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Tanz Der Gotter

a Studio release
by
Flaming Bess

Release Year: 1979

Date Label Catalog # Comments
1979 LP
The CD release was in 1989.
A re-mastered version was released in 2005.
A Limited Edition re-make of this CD was accomplished by Peter Wahle. This re-make is in a separate listing on ProGGnosis - artist name: Peter Wahle.
Added To Proggnosis Database on: 8/11/2002 12:00:00 AM
Entry Last Updated on: 6/14/2014 11:40:00 PM by: DBSilver
  1. Bedrohung (9:43)
  2. Kampf und Verteibung (8:22)
  3. Oasis (5:27)
  4. Arkana (4:56)
  5. Tanz der Götter (10:10)

Deluxe Version:

  1. Oasis / Leslie Mix (3.14)
  2. Start und Vertreibung / Henry Ford Edit (7.11)
  3. Tanz der Götter / Roh & Dreckig Mix (8.11)

Joachim Jansen
Orgel, E-Violine, Synthesizer, Flügel, Clavinet


Peter Wahle
Schlagzeug, Gong, Glöckchen, Rhythmusmaschine, E-Gitarre


Hans Wende
Bass, Gitarre, Clavinet, Schlagzeug


With:

Wolfgang Neumann: Sprache

Bruno Blättler: guitar

Wolla Hoffmann: guitar

Barry Peeler: accoustic guitar

Bernd Renn: bass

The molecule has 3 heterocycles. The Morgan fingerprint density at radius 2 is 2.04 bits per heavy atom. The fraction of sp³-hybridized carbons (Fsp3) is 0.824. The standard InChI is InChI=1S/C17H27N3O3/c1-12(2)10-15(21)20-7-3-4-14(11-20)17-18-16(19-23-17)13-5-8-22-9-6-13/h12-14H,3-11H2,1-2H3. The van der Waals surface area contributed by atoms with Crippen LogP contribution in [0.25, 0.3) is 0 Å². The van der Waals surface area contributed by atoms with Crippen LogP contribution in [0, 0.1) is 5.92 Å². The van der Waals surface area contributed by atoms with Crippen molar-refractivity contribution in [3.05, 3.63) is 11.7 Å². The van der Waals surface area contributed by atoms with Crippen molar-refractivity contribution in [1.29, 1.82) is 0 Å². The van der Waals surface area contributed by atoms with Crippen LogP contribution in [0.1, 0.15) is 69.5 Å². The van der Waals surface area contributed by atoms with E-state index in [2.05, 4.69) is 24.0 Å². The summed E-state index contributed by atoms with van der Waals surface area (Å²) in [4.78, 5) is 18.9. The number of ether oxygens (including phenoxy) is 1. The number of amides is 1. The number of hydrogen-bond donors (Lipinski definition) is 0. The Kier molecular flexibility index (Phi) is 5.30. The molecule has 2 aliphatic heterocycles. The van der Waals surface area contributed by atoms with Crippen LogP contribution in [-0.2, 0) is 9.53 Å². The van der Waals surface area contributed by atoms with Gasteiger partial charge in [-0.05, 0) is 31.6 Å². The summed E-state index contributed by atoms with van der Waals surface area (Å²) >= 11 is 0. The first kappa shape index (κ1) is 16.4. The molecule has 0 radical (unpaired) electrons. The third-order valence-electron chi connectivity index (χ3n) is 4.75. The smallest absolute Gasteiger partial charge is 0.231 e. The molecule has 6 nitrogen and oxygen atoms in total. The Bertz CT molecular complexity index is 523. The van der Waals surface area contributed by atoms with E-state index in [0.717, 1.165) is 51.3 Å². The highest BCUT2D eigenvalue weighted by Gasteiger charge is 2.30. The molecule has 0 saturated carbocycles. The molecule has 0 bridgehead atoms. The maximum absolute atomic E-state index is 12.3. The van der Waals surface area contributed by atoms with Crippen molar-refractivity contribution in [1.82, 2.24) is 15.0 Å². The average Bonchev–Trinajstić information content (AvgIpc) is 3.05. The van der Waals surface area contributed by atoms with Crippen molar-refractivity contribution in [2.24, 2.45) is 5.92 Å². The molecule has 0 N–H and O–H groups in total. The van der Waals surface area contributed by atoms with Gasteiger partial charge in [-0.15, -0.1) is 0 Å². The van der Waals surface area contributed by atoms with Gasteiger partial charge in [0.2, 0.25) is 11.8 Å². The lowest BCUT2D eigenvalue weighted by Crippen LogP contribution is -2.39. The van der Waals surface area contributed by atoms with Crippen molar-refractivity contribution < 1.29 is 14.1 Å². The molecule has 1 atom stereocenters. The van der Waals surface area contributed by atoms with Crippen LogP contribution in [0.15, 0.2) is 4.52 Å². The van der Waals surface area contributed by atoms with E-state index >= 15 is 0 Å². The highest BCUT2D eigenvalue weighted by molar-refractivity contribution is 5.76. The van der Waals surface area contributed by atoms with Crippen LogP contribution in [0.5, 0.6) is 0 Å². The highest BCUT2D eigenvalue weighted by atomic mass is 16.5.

Helmut Leinhos: timbales

Frank Kirchner: sax

Reviewed by DBSilver on 21 Aug 2002


Flaming Bess's 10 year association resulted in a debut album the name of which translates in English to "Dance of the Gods" - a kind of science fiction concept describing the rescue of a mankind that has fallen into decadance. The music is typical 70's instrumental symphonic prog, but 'typical' is not a negative term - this is a good album. This Duesseldorf trio's music is not bombastic and occasionally has a jazzy feel. Each song is a chapter in the story and while there are no lyrics, there is narration (in German) to hold the story together. Although I do not understand German, the narrations work for me as well as they segue the album together making it a smooth and continuous sound experience.

I recently 'discovered' this gem and Tanz Der Götter is a very good album which has recently found a great deal of time on my CD Player in spite of it's age. There are touches of Eloy but more so I find Camelesque instrumentals strong in their flow and lyricism. (I even hear some hits of Passport - sans saxophone in this music). The guitar playing is excellent and the keys are perfect in their role in filling in all the spaces for this threesome. While I may recommend this to prog fans of many stripes, I specifically recommend it to fans of mid-70's prog who are certain to find great enjoyment in this unfortunately overlooked album.